The boundaries of the state are elusive and arbitrary. Beyond and between them is a void.
The idea of ‘Australia’ ends just a few metres from where I’m writing, in an alley between this building and the next. From my workday window I gaze directly into several rooms opposite, the windows of a hotel now co-opted as a detention centre; a prison for men who fled one state under duress and are yet to find the comfort of belonging in another.
Rain is spattering, the day is suddenly cool. There are lights on and men in their rooms. I walk out for a moment, returning with a cup of tea. The man lying on the bed lifts himself on an elbow and gazes coolly across. There’s a man on his mobile phone. A man, resting back in a chair, bare feet raised on the window ledge. The glimpses are intimate, from close at hand, but simultaneously removed by both captivity and the symbolic excision from citizenship, from some concrete, enabling sense of belonging. The privileges of this state are denied the men inside. Some have been confined for eight years without trial or recourse. They are homeless in a powerful and punitive sense.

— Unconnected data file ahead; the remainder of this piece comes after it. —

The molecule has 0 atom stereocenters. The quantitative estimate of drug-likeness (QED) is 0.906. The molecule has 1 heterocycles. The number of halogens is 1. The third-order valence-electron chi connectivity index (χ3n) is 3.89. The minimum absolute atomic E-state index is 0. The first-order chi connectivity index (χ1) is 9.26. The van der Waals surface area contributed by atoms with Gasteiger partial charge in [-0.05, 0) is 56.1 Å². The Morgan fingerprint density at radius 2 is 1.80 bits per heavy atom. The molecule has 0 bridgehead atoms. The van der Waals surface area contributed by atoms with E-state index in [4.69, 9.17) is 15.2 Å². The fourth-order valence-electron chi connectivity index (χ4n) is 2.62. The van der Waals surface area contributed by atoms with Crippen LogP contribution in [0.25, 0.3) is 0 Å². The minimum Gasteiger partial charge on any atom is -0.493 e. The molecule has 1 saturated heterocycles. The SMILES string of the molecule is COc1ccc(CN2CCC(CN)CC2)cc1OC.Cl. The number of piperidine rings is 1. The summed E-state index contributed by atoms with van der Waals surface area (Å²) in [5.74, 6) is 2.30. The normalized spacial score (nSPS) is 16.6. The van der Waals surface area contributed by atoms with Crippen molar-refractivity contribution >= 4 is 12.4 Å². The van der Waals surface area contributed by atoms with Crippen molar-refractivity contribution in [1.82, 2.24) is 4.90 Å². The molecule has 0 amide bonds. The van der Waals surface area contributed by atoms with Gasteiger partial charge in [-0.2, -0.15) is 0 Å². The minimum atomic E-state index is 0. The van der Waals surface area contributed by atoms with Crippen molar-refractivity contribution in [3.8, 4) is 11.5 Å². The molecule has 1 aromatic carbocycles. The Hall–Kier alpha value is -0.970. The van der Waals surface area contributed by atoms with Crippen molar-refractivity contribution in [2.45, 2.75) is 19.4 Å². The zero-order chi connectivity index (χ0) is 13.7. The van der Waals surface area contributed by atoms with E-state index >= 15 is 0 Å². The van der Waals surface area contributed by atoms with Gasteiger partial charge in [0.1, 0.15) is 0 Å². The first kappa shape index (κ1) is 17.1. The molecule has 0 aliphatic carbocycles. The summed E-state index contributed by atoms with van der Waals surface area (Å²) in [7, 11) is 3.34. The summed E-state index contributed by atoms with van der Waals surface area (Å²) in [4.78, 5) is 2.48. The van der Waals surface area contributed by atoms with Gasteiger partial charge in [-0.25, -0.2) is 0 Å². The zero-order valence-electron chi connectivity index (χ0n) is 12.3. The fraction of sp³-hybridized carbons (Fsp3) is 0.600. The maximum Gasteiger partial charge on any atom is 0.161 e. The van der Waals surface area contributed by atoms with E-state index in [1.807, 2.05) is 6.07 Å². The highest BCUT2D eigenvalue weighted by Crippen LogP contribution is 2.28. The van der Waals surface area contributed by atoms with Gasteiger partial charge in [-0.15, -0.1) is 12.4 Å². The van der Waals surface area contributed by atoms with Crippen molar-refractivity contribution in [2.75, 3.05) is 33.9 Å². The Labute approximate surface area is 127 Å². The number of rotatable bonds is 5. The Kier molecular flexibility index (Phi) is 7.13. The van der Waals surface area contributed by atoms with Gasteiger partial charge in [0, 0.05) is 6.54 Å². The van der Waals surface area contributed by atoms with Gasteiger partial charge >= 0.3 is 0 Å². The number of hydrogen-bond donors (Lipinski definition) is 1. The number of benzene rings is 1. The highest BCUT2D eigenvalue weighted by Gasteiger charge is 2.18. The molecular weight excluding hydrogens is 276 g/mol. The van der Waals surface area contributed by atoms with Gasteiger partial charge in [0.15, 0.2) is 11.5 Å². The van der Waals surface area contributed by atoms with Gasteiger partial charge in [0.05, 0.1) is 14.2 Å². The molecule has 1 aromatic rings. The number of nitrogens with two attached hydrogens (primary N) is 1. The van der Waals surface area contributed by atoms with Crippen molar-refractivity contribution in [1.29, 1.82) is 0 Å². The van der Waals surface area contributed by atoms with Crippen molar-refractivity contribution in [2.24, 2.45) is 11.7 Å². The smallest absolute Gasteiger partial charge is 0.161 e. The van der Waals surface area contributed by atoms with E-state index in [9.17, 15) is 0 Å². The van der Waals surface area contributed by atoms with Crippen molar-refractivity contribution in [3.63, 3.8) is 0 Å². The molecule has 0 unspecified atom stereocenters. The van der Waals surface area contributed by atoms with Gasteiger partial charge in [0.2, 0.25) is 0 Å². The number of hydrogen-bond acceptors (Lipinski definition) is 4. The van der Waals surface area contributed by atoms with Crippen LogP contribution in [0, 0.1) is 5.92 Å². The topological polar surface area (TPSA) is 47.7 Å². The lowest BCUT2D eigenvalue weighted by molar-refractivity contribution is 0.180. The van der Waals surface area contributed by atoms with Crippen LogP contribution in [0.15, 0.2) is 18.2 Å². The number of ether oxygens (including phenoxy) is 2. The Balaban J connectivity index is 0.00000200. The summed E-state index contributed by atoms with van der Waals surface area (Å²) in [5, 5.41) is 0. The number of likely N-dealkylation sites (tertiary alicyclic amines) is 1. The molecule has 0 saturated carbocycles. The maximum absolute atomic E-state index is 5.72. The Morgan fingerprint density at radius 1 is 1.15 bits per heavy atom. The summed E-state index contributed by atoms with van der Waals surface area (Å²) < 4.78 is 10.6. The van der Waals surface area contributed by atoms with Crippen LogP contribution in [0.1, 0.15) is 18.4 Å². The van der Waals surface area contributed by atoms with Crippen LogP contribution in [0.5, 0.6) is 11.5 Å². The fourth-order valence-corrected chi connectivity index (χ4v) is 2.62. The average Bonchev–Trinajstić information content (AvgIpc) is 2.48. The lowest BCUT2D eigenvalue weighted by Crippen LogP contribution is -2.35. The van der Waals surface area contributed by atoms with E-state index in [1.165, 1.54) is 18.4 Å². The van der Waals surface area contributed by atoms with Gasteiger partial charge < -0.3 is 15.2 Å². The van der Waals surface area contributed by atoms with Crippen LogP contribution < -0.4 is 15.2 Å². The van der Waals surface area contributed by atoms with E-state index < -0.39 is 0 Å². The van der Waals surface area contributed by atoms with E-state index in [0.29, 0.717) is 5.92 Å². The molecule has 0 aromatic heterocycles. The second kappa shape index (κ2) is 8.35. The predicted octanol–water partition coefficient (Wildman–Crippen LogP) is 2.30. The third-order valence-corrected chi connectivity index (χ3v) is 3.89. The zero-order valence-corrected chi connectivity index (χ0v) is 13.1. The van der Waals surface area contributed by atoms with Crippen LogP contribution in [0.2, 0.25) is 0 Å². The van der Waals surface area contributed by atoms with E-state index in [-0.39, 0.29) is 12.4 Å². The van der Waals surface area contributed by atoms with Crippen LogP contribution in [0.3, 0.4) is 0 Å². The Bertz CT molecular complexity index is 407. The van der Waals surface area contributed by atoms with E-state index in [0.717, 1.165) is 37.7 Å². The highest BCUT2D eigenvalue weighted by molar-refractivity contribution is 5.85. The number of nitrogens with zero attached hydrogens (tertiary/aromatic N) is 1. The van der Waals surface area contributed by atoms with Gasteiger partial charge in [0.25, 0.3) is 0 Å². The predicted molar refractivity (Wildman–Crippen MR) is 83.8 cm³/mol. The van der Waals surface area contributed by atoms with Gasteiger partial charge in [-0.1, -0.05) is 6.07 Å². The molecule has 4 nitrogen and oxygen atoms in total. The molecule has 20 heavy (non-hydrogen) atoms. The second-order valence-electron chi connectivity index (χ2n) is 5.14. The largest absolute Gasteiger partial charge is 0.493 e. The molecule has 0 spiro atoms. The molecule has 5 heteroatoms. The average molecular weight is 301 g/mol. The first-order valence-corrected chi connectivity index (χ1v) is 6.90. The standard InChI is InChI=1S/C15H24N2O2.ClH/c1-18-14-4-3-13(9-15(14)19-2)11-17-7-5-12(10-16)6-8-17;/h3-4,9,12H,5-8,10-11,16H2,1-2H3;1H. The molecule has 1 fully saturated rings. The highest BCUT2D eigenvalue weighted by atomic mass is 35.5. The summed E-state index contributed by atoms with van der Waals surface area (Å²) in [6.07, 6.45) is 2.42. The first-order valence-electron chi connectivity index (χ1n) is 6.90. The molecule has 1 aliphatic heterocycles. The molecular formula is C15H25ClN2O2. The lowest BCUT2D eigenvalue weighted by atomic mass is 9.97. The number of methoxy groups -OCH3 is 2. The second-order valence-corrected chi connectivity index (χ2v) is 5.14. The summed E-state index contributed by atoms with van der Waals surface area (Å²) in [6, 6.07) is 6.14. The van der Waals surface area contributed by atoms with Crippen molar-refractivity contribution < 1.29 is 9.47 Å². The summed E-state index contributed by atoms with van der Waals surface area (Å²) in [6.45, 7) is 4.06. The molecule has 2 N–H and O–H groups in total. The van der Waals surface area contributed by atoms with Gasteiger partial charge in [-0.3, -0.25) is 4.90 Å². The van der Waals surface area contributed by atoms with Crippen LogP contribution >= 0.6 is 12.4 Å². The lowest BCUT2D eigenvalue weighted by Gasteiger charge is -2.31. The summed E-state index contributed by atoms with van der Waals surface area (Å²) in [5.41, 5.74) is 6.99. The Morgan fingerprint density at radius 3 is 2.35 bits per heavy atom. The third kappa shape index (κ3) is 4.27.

In this room: Australia, and all the formal, legislated social comforts our state affords. Over there, just out of reach: a no man’s land, liminal and constrained.
How do a few square metres of one Australian city contain both possibilities? What trick of thinking creates a space where the national geography of fundamental inclusion ends, in a combined act of arrest and forgetting?
Across the alley there’s a sobering truth of this country, a place happy to take men prisoners in a nowhere of our making.
In this edition you’ll find ruminations on home and the state, written by men and women who have left one in the hope of finding the other. Across the way, other stories remain works in progress. Let’s hope we hear them told.